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Following from the kitchen table - more us, less you and me

Following from the kitchen table - more us, less you and me

by Amy Plowman, Lynette Nixon and Robbie Finch

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The relationship between leaders and followers is key for their shared success


It’s hard to believe only a handful of articles have been written about followership - the intentional practice, on the part of a team member, to enhance the interactions between themselves and their leader. This is extraordinary given the plethora of research and points of view on leadership that we see every day.

An article published by Robert E. Kelley in 1988 suggests that followers shouldn’t be viewed as “passive sheep”, but rather, an integral part of effective leadership and organisational performance.1 Kelley observed there was a universal belief that investment in leaders is the key determinant for whether an organisation will succeed or fail. The article raises a key question...how can you be a great follower, so you get the best out of your leader?

1 + 1 = 3 - the formula for good followership (and leadership)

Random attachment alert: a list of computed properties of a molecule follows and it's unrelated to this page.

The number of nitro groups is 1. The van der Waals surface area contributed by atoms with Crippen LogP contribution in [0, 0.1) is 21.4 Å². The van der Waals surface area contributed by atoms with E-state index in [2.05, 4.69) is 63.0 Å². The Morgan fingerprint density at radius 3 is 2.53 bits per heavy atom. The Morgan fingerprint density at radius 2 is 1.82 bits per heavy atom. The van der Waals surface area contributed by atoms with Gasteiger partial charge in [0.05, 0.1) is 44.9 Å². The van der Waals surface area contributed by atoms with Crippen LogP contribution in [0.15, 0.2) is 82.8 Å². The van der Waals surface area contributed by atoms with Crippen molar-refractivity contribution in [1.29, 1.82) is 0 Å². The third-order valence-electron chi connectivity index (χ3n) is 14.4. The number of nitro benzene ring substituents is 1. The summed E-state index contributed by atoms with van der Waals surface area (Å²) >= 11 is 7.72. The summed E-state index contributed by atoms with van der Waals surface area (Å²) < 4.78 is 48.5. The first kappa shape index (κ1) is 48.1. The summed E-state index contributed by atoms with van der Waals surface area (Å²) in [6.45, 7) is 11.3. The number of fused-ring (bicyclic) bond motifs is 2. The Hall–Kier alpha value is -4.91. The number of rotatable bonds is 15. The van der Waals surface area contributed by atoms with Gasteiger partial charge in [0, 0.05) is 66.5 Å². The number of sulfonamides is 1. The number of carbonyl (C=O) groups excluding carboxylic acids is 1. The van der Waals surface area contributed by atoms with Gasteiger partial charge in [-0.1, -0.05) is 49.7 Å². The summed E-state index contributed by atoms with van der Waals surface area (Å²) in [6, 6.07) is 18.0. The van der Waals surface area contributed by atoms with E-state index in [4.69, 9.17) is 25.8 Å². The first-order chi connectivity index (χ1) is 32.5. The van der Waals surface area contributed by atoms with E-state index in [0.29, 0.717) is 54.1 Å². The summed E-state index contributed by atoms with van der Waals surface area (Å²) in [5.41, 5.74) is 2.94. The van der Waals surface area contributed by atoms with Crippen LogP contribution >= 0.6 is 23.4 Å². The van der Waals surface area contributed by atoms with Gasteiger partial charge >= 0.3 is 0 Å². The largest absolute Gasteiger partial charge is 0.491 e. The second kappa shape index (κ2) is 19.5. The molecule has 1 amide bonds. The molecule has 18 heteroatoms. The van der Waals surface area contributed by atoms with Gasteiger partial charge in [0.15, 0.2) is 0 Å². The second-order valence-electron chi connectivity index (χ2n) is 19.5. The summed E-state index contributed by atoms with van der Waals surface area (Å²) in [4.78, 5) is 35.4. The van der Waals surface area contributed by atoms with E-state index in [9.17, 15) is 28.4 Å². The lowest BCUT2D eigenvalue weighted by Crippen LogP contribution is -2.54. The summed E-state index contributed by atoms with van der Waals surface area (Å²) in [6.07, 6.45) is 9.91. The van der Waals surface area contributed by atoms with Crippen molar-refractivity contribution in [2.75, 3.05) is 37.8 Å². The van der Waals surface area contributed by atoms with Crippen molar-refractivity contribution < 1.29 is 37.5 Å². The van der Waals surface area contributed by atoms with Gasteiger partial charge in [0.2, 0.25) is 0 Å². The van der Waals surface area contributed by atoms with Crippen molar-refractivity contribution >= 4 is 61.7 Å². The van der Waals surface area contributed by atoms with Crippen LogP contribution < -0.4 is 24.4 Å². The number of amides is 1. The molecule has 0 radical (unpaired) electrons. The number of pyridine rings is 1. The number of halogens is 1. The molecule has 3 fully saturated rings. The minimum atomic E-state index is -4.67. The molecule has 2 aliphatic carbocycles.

You can imagine Kelley’s work caused quite a stir at the time. What’s perplexing though, is that views on leadership continue to reinforce a central premise - that leaders matter the most, and followers hardly at all. 

If you Google “effective leadership” you’ll be buried under a mountain of search results that describe the various behaviours and traits great leaders ‘must’ possess. From our experience we know too, that the level of investment in bespoke leadership programs is growing exponentially. 

But, have you ever Googled “effective followership”? It returns only a handful of results - a molehill by comparison. Plus the number of organisations designing programs on how to be great followers? Only a handful.

In this exciting yet daunting time of disruption where assumptions are being challenged daily, surely it’s time to think differently about the interplay between leaders and followers. By doing this, we can explore the dynamics of the relationship so that we actually get a 1 + 1 = 3 outcome, creating positive ripples across the organisation.

Is the romance of leadership over?